Twenty Twenty-One: First Look at the New Default WordPress Theme

Twenty Twenty-One is the brand new WordPress default theme coming with WordPress 5.6. As has been the case for its predecessor, the Twenty Twenty-One WordPress theme continues the minimalist theme design. If you are looking for a great theme to base your own off of, you are in luck.

In this article, we will go into the features of the Twenty Twenty-One theme and show you how to customize the look at feel without having to do any extra work. Let’s dive in.

What’s New in Twenty Twenty-One

Twenty Twenty-One comes with WordPress 5.6, which is slated to be released on December 8, 2020. However, if you want to install the theme now, you can grab the Twenty Twenty-One zip file from Github and install it just like any other theme.

Like all the other default themes before it, Twenty Twenty-One, is not only well-documented, it features many of the current best practices in theme development. Twenty Twenty-One is built with the WordPress block editor in mind.

Twenty Twenty-One

Once installed, you’ll immediately notice just how awesome this theme is. In fact, I’ve never been a big fan of the default themes. I have a few themes that are my go-tos; however, after playing around with this theme, I can say without question, that if I were building sites with custom themes, I might really look at using Twenty Twenty-One as my main theme.

Want to learn more? We’ll even be covering theme building with the block editor in a lot more detail during our upcoming premium training event in January. Grab your spot now for Theme Building with the WordPress Block Editor.

Alright, there’s a number of features I want to dive into with the rest of the post, so let’s take a look at some of the theme features.

Twenty Twenty-One Theme and Block Features

Twenty Twenty-One is a great starter theme for learning the best practices of WordPress theme building. So it shouldn’t surprise anyone that it also supports and includes a number of features that themes can take advantage of.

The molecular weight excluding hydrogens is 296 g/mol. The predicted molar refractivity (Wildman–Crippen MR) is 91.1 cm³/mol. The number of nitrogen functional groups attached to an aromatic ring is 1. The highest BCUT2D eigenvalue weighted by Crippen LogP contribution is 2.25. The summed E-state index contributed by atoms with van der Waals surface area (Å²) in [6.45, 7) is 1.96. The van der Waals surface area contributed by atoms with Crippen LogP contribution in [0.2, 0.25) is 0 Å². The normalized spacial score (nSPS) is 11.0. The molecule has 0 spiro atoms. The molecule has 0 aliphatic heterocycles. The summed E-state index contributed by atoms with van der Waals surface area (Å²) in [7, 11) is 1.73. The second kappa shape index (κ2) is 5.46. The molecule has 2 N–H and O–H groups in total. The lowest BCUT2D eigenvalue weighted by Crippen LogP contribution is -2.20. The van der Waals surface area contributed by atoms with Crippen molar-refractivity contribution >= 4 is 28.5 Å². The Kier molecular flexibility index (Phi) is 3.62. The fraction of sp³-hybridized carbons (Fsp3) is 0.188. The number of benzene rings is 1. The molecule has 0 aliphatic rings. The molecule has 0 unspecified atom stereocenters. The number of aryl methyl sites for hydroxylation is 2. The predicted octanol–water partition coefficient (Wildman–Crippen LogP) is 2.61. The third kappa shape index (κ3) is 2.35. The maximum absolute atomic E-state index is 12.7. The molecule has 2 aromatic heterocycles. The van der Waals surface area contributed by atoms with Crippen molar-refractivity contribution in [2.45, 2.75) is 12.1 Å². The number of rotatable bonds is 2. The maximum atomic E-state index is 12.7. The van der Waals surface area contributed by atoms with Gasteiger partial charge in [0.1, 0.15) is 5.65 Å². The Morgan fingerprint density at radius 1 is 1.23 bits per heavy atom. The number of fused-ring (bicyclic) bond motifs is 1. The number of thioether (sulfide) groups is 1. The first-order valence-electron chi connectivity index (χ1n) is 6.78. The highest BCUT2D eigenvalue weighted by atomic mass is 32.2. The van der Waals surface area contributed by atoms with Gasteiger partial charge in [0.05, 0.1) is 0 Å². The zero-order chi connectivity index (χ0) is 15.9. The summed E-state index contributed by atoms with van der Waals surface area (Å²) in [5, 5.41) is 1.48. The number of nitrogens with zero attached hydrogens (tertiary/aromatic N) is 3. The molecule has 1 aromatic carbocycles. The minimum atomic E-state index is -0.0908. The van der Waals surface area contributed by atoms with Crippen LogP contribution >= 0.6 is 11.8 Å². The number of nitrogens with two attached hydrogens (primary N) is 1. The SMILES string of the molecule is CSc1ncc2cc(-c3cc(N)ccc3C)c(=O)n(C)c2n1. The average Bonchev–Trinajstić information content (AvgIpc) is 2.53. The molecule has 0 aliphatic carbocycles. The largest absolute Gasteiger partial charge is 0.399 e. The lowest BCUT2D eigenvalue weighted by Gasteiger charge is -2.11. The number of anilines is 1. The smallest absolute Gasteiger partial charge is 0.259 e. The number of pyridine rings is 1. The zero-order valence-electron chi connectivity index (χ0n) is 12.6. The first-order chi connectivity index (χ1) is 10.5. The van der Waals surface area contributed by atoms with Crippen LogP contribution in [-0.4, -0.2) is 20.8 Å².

There is a lot of reliance on the Gutenberg Editor for page building with Twenty Twenty-One, so not only does it need to support theme features like post thumbnails and navigation, but it also needs to support a number of features related to WordPress blocks.

I think what I like most about diving this deep into Twenty Twenty-One is seeing what it looks like to build a theme these days. In the days of page builders and no-code solutions, it’s easy to forget about the roots of the theme system within WordPress itself.

I am truly excited to see what theme systems are going to become over the next few years as they start using some of the advancements in HTML, CSS and even JS libraries. And I am really excited for you to check out some of the block styles and patterns that they built into Twenty Twenty-One. We’ll get to the more advanced features in a moment, but let’s look at some basics first.

Theme Features

  • Title Tag
  • Post Formats
  • Post thumbnails
  • HTML5 elements
  • Custom header logo
  • Custom background
  • Two navigation menus (YAY!)
  • Single Sidebar

Block Features

  • Default styles
  • Editor styles
  • Dark editor styles (when in dark mode)
  • Align wide
  • Font sizes
  • Color palettes
  • Gradient presets
  • Starter content
  • Responsive embeds

I am sure I’m missing some, but this should give you an idea of what features are available out of the box with Twenty Twenty-One. The following list includes the features I’m most excited about and wanted to dive a little deeper into.

Two Menus

I think this is the feature I’m probably most excited about, mostly due to the fact that the default theme finally supports multiple menus. Menus are such an integral part of a website, and I always felt too limited having support for only a single menu out of the box.

Twenty Twenty-One Menus

Thankfully with Twenty Twenty-One, you can add two menus now. You get one in the header and one in the footer.

Interesting Feature of Cover Block 

I’ve never really found myself using the core cover block. But while testing Twenty Twenty-One, I happened to drop a couple of cover blocks into a 3 column layout and added a fixed background image to it. Did you know that if you did this with all the cover blocks it would apply a box effect? Check this out.

Twenty Twenty-One Cover Block

I can see this being used in a variety of ways, and I’m curious to know if anyone has already started using this. Let us know in the comments.

Post Formats

I can remember when post formats first came with WordPress core. It was an idea they had been toying around with and I was really excited to see them become standard. Of course, it took a while for themes to add support for them, but nevertheless, the fact that Twenty Twenty-One still is using them shows they must still get some love.

Twenty Twenty-One supports nine post formats:

  • Links
  • Asides
  • Galleries
  • Images
  • Quotes
  • Status
  • Videos
  • Audios
  • Chats

They are available under the Status and Visibility panel in the editors settings. What I really like them for is blog content where you are creating multiple types of content, like blog posts, audio files and video files.

Editor Font Sizes

When you start looking at page builders, there’s always a concern that you’ll have a change in styling on a site. I’ve worked with many clients over the years and I’ve worked with several page builders over the years. The biggest concern I would have is that a client would quickly turn a page into the newest Geocities.